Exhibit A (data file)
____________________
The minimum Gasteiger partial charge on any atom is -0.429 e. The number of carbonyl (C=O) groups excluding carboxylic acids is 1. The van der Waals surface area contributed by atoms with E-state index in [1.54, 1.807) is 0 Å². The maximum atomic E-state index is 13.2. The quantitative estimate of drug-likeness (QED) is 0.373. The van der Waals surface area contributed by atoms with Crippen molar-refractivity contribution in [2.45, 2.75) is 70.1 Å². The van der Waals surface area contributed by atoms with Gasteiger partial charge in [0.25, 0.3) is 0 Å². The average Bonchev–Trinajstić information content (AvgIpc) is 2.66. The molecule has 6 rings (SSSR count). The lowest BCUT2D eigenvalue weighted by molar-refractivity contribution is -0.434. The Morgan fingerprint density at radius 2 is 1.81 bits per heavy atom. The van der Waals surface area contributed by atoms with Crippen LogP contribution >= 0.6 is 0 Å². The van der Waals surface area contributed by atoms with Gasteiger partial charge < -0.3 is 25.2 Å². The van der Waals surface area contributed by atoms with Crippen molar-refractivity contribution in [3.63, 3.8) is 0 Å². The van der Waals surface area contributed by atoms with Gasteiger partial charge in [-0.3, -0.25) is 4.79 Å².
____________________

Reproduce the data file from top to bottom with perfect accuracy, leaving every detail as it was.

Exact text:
The minimum Gasteiger partial charge on any atom is -0.429 e. The number of carbonyl (C=O) groups excluding carboxylic acids is 1. The van der Waals surface area contributed by atoms with E-state index in [1.54, 1.807) is 0 Å². The maximum atomic E-state index is 13.2. The quantitative estimate of drug-likeness (QED) is 0.373. The van der Waals surface area contributed by atoms with Crippen molar-refractivity contribution in [2.45, 2.75) is 70.1 Å². The van der Waals surface area contributed by atoms with Gasteiger partial charge in [0.25, 0.3) is 0 Å². The average Bonchev–Trinajstić information content (AvgIpc) is 2.66. The molecule has 6 rings (SSSR count). The lowest BCUT2D eigenvalue weighted by molar-refractivity contribution is -0.434. The Morgan fingerprint density at radius 2 is 1.81 bits per heavy atom. The van der Waals surface area contributed by atoms with Crippen LogP contribution >= 0.6 is 0 Å². The van der Waals surface area contributed by atoms with Gasteiger partial charge < -0.3 is 25.2 Å². The van der Waals surface area contributed by atoms with Crippen molar-refractivity contribution in [3.63, 3.8) is 0 Å². The van der Waals surface area contributed by atoms with Gasteiger partial charge in [-0.3, -0.25) is 4.79 Å².